How to Go to Sensō-ji temple

Route: Gaien-Mae Station > — Ginza Line [ 16 stop ]— > Asakusa Station

First Stop:

Stroll through Asakusa in a charming kimono 「SakuraPhotoStudio」

306 Funaki Bldg., Kaminarimon 2-9-8, Taito-ku, Tokyo. Ph. 090-5465-6904
(asakusa station ginza line No.1 Exit)
Hours: 8am – 5pm (Kimono return is 5pm for simple plan and basic plan, and 1 hour after rental for luxury plan.) No scheduled holidays.
Directions:3 minutes on foot from Tokyo Metro, Ginza Line, Toei-Asakusa Line, Asakusa Station Exit. A4. 7 minutes on foot from Tobu Sky Tree Line Asakusa Station.
※We speak English and Korean!
※All kimono rental plans include: 1 full kimono set, tabi, zori, a bag, hairpins, and simple accessories.

1.simple plan
The price is 3,000yen (tax included) per person.
2.basic plan
The price is 5,000yen (tax included) per person. plan A by 5pm.
The price is 10,000yen (tax included) per person. plan B (Free time 2hours)
The price is 10,000yen (tax included) per person.



2nd Stop: Sensoji (浅草寺)

Sensoji (浅草寺, Sensōji, also known as Asakusa Kannon Temple) is a Buddhist temple located inAsakusa. It is one of Tokyo‘s most colorful and popular temples.

The legend says that in the year 628, two brothers fished a statue of Kannon, the goddess of mercy, out of the Sumida River, and even though they put the statue back into the river, it always returned to them. Consequently, Sensoji was built nearby for the goddess of Kannon. The temple was completed in 645, making it Tokyo‘s oldest temple.

Main HallWhen approaching the temple, visitors first enter through the Kaminarimon (Thunder Gate), the outer gate of Sensoji Temple and the symbol of Asakusa and the entire city of Tokyo.

Nakamise-doori (仲見世通り)

The origin of Nakamise-doori is a nakamise, or shops lining a street leading to a Shinto shrine, that was built for worshippers heading towards Sensoji in the Edo period, around the year 1700. There are 89 shops in around 250 meters. You can see the splendid sight of Sensoji at the far end of the street, and the beautiful seasonal decorations coupled with the stone-paved road creates one of Japan’s greatest scenes. There are many unique stores in the area, so take a leisurely look around.

Ningyoyaki 人形焼


small cakes made from cooking batter of flour, eggs and sugar in an iron mould, filled with sweet red bean paste.

The cakes come in the form of fish, shichifukujin which symbolise good luck, or the lanterns of Kaminarimon gates.

Kagetsudo’s Jumbo Melon Pan


No melons were hurt in this making. This yummy bun is named melon pan because its comes out looking like a cantaloupe. Cookie crumbs are actually sprinkled on top and baked along with the dough to create the cantaloupe pattern. It’s a super popular bun in Japan and this store offers one that is bigger than the size of your face. There are only 2000 of such freshly baked jumbo melon pans! So, you might want to come early cause they get sold off pretty fast.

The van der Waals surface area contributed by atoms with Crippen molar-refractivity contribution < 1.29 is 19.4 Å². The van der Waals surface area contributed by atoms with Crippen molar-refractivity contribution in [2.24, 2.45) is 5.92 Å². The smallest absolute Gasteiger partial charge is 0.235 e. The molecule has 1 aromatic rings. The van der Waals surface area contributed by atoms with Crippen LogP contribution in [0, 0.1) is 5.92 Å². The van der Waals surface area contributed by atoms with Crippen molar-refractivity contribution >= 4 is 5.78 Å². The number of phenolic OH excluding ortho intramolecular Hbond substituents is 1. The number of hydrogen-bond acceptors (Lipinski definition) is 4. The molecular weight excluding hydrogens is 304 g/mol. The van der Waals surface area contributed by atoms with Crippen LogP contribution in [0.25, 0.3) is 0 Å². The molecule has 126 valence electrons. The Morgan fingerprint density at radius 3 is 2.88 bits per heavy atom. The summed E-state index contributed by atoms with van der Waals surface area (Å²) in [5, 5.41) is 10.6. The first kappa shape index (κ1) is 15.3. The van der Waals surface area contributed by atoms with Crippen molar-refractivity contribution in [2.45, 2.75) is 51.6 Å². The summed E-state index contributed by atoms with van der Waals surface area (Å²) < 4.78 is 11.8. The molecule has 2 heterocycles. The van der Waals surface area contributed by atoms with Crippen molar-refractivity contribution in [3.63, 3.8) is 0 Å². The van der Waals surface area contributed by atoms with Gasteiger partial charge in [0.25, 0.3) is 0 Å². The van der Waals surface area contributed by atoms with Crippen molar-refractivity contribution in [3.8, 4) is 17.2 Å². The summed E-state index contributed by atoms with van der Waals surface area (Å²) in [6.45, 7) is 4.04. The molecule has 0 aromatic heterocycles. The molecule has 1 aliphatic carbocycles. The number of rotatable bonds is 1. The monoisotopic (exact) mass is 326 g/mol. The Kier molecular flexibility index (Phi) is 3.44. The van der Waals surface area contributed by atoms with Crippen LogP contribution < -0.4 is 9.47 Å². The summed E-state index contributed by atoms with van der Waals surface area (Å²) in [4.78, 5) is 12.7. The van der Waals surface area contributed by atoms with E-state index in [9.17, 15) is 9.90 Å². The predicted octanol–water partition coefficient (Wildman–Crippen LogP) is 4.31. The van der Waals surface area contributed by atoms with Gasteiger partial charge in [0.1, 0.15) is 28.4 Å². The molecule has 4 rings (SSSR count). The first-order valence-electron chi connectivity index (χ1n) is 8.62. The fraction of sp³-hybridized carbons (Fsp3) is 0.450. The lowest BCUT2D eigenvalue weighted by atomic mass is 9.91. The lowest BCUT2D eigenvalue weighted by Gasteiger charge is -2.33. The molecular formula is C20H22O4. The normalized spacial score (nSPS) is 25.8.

Asakusa, Taito Ward, Tokyo (Google Map)

淺草雷門三定| Sansada


Asakusa, formerly a business district during the Edo period, is where the very first tempura restaurant started in Japan in 1837. It created a culture that when you talked about an Edo feast, you meant tempura. Small fish caught in the coastal waters of Edo were covered in batter, fried in sesame oil, then sold at food carts to great popularity. Nowadays, tempura-don (tempura placed on top of hot rice and drizzled with a salty-sweet sauce) is very popular and the most famous restaurants offering it have a never-ending line.

Monday – Friday 17:00 – 21:30(L.O.21:00)
Monday – Saturday 11:15 – 15:00
Saturday 17:00 – 19:00(L.O.19:00)
Close Every Sunday

Daikokuya Tempura (大黑家)

special trait about daikokuya’s tempuras is that the batter is soy-sauced based thus their tempuras doesn’t look as golden and crispy

1-38-10 Asakusa, Taiko-li
Sun to Fri: 11.15am – 8.30pm
Sat: 11.15am – 9pm

Namikiya Soba


This restaurant first opened a century ago and we recommend that you try their Morisoba. The fine noodle has been kneaded and made with love and is served with a rich dipping sauce. You should end your meal like the locals by adding soba water into your dipping sauce bowl and drink it up. As this restaurant is extremely popular, do expect a long line of patrons waiting to be seated during lunch time.

2-11-9 Kaminarimon, Taito Ward, Tokyo

Asakusa Hoppy-doori (浅草ホッピー通り)

If you enter a side street on Asakusa, you’ll find Hoppy-doori, a street where food cart-style izakaya are gathered. It’s also known as Nikomidoori thanks to the sight of people enjoying motsuyaki and yakitori from noon onwards. The Hoppy Beer that the street gets its name from is an alcoholic drink that was beloved by families in the Showa era. Thanks to that, this street is definitely a line-up of stores where you can enjoy the friendly atmosphere of the working-class Shitamachi area.

Tokyo Skytree

Across the Sumida River is the Tokyo Skytree, the tallest tower in Japan. The complex has two observation decks with great views over the city, as well as the Tokyo Solamachi shopping center and Sumida Aquarium. The Tokyo Skytree is about a 20 minute walk or a 5 minute train ride from Asakusa.




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